Maternal obesity and diabetes in pregnancy result in early overgrowth of the baby in the womb
The babies of obese women who develop gestational diabetes are five times as likely to be excessively large by six months of pregnancy, according to new research led by the University of Cambridge. The study, which shows that excessive fetal growth begins weeks before at-risk women are screened for gestational diabetes, suggests that current screening programmes may take place too late during pregnancy to prevent lasting health impacts on the offspring.
Given the risk of complications for both mother and child from gestational diabetes, our findings suggest that screening women earlier on in pregnancy may help improve the short and long term outcomes for these women
Gestational diabetes is a condition that can affect women during pregnancy, with those who are obese at greater risk. As well as affecting the mother’s health, the condition also causes the unborn child to grow larger, putting the mother at risk during childbirth and increasing the likelihood that her offspring will develop obesity and diabetes during later life. The condition can usually be controlled through a combination of diet and exercise, and medication if these measures fail.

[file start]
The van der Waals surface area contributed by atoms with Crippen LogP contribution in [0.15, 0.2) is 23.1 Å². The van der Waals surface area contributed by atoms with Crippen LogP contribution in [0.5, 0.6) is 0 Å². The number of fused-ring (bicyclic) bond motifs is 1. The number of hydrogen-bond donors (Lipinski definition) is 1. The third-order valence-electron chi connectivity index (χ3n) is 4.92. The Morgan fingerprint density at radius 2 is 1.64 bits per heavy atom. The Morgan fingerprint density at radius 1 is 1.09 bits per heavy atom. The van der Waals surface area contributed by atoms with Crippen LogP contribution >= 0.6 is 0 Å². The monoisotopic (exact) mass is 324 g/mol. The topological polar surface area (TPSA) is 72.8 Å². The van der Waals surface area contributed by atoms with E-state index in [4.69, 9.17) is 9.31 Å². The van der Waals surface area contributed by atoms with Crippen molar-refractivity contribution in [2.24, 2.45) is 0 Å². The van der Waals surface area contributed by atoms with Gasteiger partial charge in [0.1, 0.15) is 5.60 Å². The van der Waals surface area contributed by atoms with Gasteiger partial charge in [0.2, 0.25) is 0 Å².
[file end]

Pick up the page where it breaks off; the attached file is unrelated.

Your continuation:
Women are screened for the condition through a blood glucose test at around 8-12 weeks into pregnancy. Current guidelines in the UK and the USA recommend that mothers found to be at greatest risk should then be offered a full test at between 24 and 28 weeks into pregnancy; however, in practice the majority of women are screened at the 28 week mark.
Researchers at the Department of Obstetrics & Gynaecology at the University of Camb Continue reading